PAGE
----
Posted by WCPLtn
In case you missed our July Twitter Book Club chat, we caught up with PRETTY IN INK author Lindsey J. Palmer and she answered some of our burning questions about her first novel, Pretty In Ink!
- What made you choose to use so many points of view?
I wanted to capture the many voices on the magazine’s masthead as a way to offer a 360-degree view of this complex world. The perspective of a newly hired assistant, for example, is worlds away from the perspective of an executive who’s afraid of getting ousted—so switching between various narrators felt like a rich and interesting way to tell the story while giving voice to this range of viewpoints.
- Which character do you identify with most?
The various characters are a kind of mosaic of my mind—they collectively represent all of the perspectives and opinions and feelings I had at various points during my seven years toiling in the magazine industry. So there’s not one particular character that I identify with more than any other. That said, I did very much enjoy writing the chapter narrated from the intern’s point of view. An office intern has such a unique perspective because she’s at the company but not of the company–she’s got more than a visitor’s pass, but she’s temporary, too, trying out this career to see if it fits. She may be naive about a lot of the inner workings of the office, but the fact that she’s less entrenched affords her a totally fresh viewpoint, which from a writer’s perspective was fun to inhabit after taking on the points-of-view of so many longtime staffers. Also, one might say that the intern in Pretty in Ink has more of a heart than the other characters, and yet she also commits what is arguably the least ethical act of the novel. For these reasons, she was an interesting character to develop.
- What real experiences inspired the various situations in the book?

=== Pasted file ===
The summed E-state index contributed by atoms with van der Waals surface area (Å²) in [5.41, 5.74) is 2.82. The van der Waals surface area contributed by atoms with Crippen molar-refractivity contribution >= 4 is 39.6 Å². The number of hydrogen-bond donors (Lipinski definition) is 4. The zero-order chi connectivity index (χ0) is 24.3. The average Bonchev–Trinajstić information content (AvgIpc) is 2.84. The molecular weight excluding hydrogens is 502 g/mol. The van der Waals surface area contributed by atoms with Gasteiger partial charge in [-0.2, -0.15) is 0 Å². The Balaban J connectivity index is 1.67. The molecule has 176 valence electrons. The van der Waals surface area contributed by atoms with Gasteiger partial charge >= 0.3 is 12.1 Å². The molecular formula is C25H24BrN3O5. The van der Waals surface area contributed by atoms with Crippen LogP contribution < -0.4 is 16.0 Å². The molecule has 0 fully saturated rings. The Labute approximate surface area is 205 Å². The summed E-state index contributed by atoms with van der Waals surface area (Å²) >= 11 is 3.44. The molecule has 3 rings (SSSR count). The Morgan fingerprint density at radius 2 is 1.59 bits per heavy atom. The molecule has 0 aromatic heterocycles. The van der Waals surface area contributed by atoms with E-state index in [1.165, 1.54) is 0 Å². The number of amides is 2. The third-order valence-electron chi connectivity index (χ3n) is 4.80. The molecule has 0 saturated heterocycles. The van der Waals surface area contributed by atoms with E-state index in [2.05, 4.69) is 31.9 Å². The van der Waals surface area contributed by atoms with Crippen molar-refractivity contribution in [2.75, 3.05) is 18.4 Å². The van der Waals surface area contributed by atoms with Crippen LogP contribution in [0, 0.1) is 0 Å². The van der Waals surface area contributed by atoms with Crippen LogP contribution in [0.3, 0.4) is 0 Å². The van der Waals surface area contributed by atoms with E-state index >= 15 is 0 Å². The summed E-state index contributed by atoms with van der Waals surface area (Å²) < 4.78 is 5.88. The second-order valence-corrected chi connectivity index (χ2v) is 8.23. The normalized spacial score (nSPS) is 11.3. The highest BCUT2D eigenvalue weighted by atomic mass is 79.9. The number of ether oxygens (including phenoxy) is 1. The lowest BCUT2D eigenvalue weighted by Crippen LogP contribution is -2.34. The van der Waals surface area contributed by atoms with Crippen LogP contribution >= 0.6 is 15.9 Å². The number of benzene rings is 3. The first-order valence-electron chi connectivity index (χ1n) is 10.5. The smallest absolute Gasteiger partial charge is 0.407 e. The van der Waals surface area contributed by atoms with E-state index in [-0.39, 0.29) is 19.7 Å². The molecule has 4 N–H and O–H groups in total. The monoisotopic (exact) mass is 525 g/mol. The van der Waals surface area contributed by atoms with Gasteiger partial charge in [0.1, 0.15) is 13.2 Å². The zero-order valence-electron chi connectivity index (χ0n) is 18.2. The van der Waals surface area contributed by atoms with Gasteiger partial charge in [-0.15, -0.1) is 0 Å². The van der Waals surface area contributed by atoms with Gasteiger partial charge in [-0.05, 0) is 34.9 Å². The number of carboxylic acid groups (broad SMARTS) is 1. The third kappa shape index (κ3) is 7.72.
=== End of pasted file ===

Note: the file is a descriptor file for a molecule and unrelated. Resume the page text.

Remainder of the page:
So many! There are very few specific moments in the book that I pulled directly from real life, but obviously after working for so long at women’s magazines, I not only felt I knew this world like a native, I also believed it would be an ideal backdrop for a novel. So the feel of the world is real, even if the specifics aren’t. Plus, the particular era of magazines that I write about—one in which editor-in-chiefs gets fired when sales are down, setting in motion upheaval and staff reshufflings—is unfortunately quite real. The recession hasn’t ever really ended for print magazines, because of so much competition from blogs and webzines and brands’ own free online content. The basic shape of the plot that unfolds in Pretty in Ink is a fairly common one in the magazine industry.
- Why did you leave so many loose ends at the end of the book, not everything gets resolved for each character? Was this a reflection of one of your themes?
With such a large cast of characters, inevitably not all of their issues are going to be resolved or tied up in a bow. I actually like a novel that leaves a reader wondering a bit at the end. I think it’s fun to imagine what’s going on with certain characters beyond the last page, to make up your own endings.